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Orphan designation

On 20 September 2010, orphan designation (EU/3/10/773) was granted by the European Commission to LTKFarma SAS, France, for allogeneic T cells encoding an exogenous TK gene for the treatment of acute myeloid leukaemia.

What is acute myeloid leukaemia?

Acute myeloid leukaemia (AML) is a cancer of the white blood cells (cells that fight against infections). In patients with AML, the bone marrow (the spongy tissue inside the large bones) produces large numbers of abnormal, immature white blood cells called ‘blasts’. These abnormal cells quickly build up in large numbers in the bone marrow and are found in the blood.

AML is a life-threatening disease because these immature cells take the place of the normal white blood cells, reducing the patient’s ability to fight infections.

What is the estimated number of patients affected by the condition?

At the time of designation, AML affected less than 2 in 10,000 people in the European Union (EU)*. This is equivalent to a total of fewer than 101,000 people, and is below the threshold for orphan designation, which is 5 people in 10,000. This is based on the information provided by the sponsor and the knowledge of the Committee for Orphan Medicinal Products (COMP).

*Disclaimer: For the purpose of the designation, the number of patients affected by the condition is estimated and assessed on the basis of data from the European Union (EU 27), Norway, Iceland and Liechtenstein. This represents a population of 506,500,000 (Eurostat 2010).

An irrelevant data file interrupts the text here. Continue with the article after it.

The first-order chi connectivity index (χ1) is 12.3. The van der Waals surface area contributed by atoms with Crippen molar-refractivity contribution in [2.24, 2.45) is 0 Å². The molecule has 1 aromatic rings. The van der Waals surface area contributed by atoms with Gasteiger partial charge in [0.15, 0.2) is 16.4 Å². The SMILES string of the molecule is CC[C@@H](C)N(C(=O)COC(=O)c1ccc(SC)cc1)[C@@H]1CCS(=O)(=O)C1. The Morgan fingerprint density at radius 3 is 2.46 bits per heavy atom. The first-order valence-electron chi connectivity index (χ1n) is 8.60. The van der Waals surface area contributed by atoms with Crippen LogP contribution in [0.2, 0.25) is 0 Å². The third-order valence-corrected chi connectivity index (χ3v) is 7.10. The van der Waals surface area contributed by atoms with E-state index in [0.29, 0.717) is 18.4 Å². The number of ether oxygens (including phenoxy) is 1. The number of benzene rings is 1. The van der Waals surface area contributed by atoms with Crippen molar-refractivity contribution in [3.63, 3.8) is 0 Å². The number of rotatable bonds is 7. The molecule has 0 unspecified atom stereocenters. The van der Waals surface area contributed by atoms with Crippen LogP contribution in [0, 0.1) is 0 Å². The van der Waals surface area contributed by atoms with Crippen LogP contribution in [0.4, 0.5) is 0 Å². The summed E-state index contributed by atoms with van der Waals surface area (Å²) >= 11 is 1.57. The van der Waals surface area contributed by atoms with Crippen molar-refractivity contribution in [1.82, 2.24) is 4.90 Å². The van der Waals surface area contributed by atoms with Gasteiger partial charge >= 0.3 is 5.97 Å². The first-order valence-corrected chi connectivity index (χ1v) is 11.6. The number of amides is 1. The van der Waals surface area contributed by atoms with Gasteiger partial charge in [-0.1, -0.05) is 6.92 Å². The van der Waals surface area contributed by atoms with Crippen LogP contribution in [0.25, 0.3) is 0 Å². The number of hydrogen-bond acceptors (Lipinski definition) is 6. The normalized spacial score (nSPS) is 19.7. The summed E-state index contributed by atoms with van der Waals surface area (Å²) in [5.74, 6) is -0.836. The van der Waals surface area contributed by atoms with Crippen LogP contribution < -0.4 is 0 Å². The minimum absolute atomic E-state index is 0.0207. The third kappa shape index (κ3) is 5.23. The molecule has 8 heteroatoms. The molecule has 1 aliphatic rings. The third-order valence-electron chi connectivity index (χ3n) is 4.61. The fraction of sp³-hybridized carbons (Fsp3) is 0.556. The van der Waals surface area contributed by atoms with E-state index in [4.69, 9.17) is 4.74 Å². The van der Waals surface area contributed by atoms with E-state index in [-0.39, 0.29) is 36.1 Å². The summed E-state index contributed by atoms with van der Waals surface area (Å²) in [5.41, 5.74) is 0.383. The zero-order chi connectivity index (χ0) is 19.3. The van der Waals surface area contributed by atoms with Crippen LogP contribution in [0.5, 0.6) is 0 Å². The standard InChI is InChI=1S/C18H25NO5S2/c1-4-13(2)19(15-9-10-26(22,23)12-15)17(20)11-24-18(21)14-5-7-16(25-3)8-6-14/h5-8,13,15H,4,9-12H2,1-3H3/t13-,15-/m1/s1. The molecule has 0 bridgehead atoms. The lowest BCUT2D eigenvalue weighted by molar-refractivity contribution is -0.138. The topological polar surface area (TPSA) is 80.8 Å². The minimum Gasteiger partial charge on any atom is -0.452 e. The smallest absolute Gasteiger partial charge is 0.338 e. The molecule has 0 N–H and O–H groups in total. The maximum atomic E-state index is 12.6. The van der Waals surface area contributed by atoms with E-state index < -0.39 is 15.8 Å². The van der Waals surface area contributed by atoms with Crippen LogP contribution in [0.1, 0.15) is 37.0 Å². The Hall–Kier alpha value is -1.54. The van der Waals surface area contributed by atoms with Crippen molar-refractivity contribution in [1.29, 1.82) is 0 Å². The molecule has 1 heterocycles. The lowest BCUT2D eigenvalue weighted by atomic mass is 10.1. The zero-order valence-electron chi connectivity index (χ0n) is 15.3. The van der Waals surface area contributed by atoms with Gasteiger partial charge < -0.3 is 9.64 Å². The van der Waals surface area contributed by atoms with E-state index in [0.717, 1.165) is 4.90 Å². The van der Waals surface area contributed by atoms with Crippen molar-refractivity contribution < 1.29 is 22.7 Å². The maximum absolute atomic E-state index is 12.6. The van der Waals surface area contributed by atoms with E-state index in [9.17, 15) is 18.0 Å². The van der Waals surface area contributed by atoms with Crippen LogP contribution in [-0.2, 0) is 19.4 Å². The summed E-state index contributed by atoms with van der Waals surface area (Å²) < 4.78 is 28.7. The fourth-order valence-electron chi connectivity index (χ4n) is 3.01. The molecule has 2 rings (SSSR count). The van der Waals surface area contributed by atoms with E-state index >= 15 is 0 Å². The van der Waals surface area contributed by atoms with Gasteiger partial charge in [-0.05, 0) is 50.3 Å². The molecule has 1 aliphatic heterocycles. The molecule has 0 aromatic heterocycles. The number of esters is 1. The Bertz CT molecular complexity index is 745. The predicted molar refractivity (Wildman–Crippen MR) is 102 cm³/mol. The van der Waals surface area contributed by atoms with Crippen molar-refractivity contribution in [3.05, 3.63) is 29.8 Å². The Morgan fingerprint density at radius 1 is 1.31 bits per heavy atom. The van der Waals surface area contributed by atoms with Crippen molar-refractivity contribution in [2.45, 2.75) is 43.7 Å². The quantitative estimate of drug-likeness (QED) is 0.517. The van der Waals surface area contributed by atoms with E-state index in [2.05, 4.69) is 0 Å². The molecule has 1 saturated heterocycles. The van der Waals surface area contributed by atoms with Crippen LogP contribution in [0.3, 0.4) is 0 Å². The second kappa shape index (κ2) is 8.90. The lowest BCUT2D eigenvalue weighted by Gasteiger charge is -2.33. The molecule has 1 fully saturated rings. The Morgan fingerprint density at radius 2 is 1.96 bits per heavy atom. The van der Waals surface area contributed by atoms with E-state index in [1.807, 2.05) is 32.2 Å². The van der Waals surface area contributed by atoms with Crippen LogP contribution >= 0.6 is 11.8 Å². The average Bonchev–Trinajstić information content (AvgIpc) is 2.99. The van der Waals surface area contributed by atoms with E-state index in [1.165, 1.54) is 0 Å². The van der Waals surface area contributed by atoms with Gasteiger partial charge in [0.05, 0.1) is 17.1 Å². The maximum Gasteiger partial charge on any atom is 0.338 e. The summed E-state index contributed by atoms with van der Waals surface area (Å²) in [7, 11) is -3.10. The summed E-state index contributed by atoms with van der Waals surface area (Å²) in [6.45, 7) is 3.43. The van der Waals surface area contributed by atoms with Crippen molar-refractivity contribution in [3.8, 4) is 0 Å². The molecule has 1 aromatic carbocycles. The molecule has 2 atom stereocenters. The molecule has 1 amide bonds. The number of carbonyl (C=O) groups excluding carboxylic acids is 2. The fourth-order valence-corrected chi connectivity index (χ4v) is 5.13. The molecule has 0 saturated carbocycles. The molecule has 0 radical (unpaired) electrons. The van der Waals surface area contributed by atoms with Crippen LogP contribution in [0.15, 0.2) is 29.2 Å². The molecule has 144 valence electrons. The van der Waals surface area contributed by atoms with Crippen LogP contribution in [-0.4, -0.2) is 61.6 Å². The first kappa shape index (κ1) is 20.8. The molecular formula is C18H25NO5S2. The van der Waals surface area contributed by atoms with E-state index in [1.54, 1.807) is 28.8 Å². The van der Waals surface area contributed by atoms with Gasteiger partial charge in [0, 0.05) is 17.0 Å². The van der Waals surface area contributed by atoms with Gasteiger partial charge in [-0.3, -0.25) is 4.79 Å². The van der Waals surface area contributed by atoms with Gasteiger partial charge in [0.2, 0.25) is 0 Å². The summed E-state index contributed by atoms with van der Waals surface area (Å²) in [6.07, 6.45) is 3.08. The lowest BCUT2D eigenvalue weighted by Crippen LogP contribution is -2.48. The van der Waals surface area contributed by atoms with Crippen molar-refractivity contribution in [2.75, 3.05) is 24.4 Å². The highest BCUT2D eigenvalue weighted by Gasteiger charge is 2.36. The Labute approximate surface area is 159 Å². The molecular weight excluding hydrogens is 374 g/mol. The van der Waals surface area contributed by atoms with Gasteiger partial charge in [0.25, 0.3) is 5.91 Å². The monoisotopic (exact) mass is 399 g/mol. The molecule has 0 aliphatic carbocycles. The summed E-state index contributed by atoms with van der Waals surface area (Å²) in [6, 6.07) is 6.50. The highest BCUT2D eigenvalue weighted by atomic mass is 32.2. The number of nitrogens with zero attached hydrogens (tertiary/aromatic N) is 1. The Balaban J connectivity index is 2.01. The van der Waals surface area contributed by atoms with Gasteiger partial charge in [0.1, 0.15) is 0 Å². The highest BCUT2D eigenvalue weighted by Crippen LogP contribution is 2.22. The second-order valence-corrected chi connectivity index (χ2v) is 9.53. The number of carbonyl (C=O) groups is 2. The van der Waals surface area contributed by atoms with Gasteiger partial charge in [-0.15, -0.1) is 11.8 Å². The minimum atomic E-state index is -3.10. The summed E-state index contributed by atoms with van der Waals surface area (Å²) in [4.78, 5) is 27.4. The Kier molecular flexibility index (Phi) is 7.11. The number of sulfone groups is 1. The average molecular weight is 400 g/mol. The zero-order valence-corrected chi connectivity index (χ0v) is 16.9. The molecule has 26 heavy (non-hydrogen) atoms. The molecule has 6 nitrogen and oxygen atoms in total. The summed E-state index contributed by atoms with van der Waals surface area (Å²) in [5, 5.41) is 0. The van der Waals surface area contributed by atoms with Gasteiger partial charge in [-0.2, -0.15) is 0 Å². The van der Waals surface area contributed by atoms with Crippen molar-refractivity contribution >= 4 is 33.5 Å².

What treatments are available?

Treatment for AML is complex and depends on a number of factors including the extent of the disease, whether it has been treated before, and the patient’s age, symptoms and general state of health. At the time of designation, the main treatment for AML was chemotherapy (medicines to treat cancer). Patients in whom chemotherapy did not work could have a haematopoietic (blood) stem-cell transplantation (a complex procedure where the patient receives stem cells from a matched donor to help restore the bone marrow). However, a risk of this procedure is graft-versus-host disease, a potentially fatal complication in which the transplanted cells recognise the patient’s cells as ‘foreign’ and attack them.

The sponsor has provided sufficient information to show that allogeneic T cells encoding an exogenous TK gene might be of significant benefit for patients with AML because it works in a different way to existing treatments and may improve the treatment of patients undergoing haematopoietic stem-cell transplantation. This assumption will need to be confirmed at the time of marketing authorisation, in order to maintain the orphan status.

How is this medicine expected to work?

During haematopoietic stem-cell transplantation used for the treatment of AML, the T cells contained in the graft may be responsible for the graft-versus-host disease.

Allogeneic T cells encoding an exogenous TK gene is an advanced therapy medicine that belongs to the group called ‘somatic cell therapy products’. These are medicines that contain cells or tissues that have been manipulated to change their biological characteristics so that they can be used to cure, diagnose or prevent a disease.